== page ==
Magazine article The Spectator

The In-Between World of Vikram Lall

Magazine article The Spectator

The In-Between World of Vikram Lall

Article excerpt

Kenya's hopes and horrors THE IN-BETWEEN WORLD OF VIKRAM LALL by M. G. Vassanji Canongate, £14.99, pp. 439, ISBN 1841955388 £12.99 (plus £2.25 p&p) 0870 800 4848

Novels set in Kenya by Europeans are so different from those by black Africans that one struggles to imagine they're about life in the same place. The same might be true of works by Kenyan Asians, the third group in our messy ethnic ménage-à-trois, but sadly I can't judge because I haven't read any. That Vikram Lull is quite unlike Elspeth Huxley or Meja Mwangi or anything I've read before is just one reason to like it immensely.

Another is that the story of the people who migrated from the subcontinent to East Africa must be among the most incredible that the empire and commonwealth have to yield. This is material that forces reviewers to use phrases like 'magisterial, epic sweep'. Consider, please. These people arrived as indentured coolies to build the 'Lunatic Express' railway to Uganda. They braved man-eating lions, had as many adventures as European pioneers, and overcame white bigotry in myriad entrepreneurial schemes that served to make them very rich indeed. Inspired by Gandhi, they lent a rare dose of intellectual credibility to African nationalism. After 'Uhuru' black leaders like Idi Amin, 'Mwalimu' Nyererc - and even in a former life our own dear President Mwai Kibaki rewarded them for this with intimidation and expulsion. So what did the exiled Asians do? They rose to become the Western world's most talented industrialists, lawyers, doctors, Bank of England economists, and film directors. Meanwhile among the only reasons East Africa didn't completely implode is thanks to private capital, most of which is run by tenacious Asians who clung on.

The East African Asian 'experience', then, is dramatic stuff. But yet another reason to like this book is that in my view no recent novel better sums up the entire Kenyan experience over the last halfcentury for middle-class people of any background, Asian, black or European. What M. G. Vassanji relates in his fiction is what really happened to this very special country. The hopes that were so high in the 1960s have been steadily corroded over 40 years of misrule, relentless corruption, pig ignorance and selfish cynicism. By telling us what could have been, books like Vikram Lall help me feel that all is not lost. It just depresses me that African authors all seem to live in exile: J. M. Coetzee is in Adelaide, while Mr Vassanji has been in Canada since 1978.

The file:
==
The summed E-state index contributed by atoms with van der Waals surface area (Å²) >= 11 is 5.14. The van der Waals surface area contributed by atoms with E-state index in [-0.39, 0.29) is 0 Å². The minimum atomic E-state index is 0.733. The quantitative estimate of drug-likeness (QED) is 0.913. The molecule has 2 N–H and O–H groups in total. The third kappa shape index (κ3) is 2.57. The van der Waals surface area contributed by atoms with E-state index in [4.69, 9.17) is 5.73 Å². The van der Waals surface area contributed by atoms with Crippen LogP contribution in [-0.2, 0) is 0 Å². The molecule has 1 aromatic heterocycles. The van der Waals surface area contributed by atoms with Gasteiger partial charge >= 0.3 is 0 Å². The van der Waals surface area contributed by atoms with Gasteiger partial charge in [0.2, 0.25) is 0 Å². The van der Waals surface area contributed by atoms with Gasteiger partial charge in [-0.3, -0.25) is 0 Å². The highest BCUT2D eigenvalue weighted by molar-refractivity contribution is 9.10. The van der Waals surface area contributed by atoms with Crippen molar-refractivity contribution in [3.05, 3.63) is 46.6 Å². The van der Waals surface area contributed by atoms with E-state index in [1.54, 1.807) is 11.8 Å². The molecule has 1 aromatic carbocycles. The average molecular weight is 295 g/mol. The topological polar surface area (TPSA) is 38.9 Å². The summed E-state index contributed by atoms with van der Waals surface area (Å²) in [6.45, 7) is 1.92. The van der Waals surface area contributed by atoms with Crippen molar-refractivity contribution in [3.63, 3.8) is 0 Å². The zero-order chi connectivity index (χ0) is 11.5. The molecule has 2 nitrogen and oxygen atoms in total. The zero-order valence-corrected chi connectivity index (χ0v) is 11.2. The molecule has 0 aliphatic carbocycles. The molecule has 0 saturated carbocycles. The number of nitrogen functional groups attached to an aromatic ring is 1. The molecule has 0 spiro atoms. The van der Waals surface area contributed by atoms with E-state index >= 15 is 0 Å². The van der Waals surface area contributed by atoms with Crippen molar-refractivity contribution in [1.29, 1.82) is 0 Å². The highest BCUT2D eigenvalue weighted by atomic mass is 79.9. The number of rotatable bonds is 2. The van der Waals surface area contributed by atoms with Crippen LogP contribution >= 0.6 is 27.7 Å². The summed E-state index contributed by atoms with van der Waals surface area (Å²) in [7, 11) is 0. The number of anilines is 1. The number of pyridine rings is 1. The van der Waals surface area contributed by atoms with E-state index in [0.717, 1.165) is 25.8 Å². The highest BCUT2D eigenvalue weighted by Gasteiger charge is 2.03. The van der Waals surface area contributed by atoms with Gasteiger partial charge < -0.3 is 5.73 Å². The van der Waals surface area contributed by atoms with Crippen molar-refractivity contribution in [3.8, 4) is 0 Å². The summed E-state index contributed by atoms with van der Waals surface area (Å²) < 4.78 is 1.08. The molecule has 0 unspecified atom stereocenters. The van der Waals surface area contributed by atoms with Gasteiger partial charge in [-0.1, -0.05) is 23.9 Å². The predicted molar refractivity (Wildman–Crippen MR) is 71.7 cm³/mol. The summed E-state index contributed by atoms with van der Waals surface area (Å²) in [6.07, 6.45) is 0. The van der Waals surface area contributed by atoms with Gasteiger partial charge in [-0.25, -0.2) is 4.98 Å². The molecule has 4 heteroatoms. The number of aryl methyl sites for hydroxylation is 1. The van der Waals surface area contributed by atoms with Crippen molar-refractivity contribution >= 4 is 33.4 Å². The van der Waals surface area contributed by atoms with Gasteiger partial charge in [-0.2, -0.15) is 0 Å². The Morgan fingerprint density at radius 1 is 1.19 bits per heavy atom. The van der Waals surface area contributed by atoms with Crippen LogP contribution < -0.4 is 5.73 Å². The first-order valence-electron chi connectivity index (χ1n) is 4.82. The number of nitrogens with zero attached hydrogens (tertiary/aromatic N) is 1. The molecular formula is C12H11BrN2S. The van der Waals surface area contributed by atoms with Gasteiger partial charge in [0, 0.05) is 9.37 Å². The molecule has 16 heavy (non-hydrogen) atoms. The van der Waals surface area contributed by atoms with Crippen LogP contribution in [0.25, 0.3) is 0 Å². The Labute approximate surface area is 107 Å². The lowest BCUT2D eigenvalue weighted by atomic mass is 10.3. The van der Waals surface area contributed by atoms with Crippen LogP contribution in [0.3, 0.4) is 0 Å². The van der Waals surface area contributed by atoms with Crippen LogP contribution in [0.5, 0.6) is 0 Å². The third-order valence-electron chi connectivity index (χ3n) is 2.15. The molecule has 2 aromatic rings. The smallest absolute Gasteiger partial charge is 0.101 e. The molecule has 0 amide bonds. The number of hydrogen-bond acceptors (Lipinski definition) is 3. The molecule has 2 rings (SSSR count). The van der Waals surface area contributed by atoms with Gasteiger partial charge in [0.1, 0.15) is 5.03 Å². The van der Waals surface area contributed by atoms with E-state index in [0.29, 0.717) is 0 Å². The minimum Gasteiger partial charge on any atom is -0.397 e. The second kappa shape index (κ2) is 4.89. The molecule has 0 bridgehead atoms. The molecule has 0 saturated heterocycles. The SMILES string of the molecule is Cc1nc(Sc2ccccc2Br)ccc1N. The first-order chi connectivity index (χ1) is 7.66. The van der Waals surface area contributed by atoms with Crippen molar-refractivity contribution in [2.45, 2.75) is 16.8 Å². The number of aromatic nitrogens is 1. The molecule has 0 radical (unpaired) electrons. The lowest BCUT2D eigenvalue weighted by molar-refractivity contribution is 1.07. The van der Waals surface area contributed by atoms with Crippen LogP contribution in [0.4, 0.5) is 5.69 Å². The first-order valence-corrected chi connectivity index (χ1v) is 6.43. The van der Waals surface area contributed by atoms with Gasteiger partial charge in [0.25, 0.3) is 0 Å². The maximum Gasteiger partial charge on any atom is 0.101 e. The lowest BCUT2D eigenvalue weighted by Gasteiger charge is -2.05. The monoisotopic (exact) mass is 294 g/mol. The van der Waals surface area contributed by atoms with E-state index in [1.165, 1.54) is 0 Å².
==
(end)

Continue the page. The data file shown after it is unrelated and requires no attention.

As for the story itself, M. G. Vassanji's gives us a tale of the hopes, dreams, disappointments and tragedies suffered by a set of childhood friends growing up in the nation they all call home. He writes simply, in the style of a sad man's memoir. 'My name is Vikram Lall,' he begins, One of Africa's most corrupt men, a cheat of monstrous reptilian cunning.' Over 420 pages, we discover how he got to be in this position.

Growing up in the Rift Valley settler town of Nakuru, Vikram and his sister Deepa are friends with Njoroge, a lowly Kikuyu boy, and the more privileged European Bruce children. As can be expected, the racial strata that only slightly impinge on their innocent relationships very much affect their parents' lives. Yet despite his treatment by haughty colonials in his shop, Papa Lall sits glued to the radio listening to Queen Elizabeth's coronation. Later, when Mau Mau erupts, he obediently takes part in neighbourhood patrols until his licensed pistol is stolen. An African is arrested, but Vikram discovers that the thief is Uncle Mahesh, a radical out to assist the guerrillas. …

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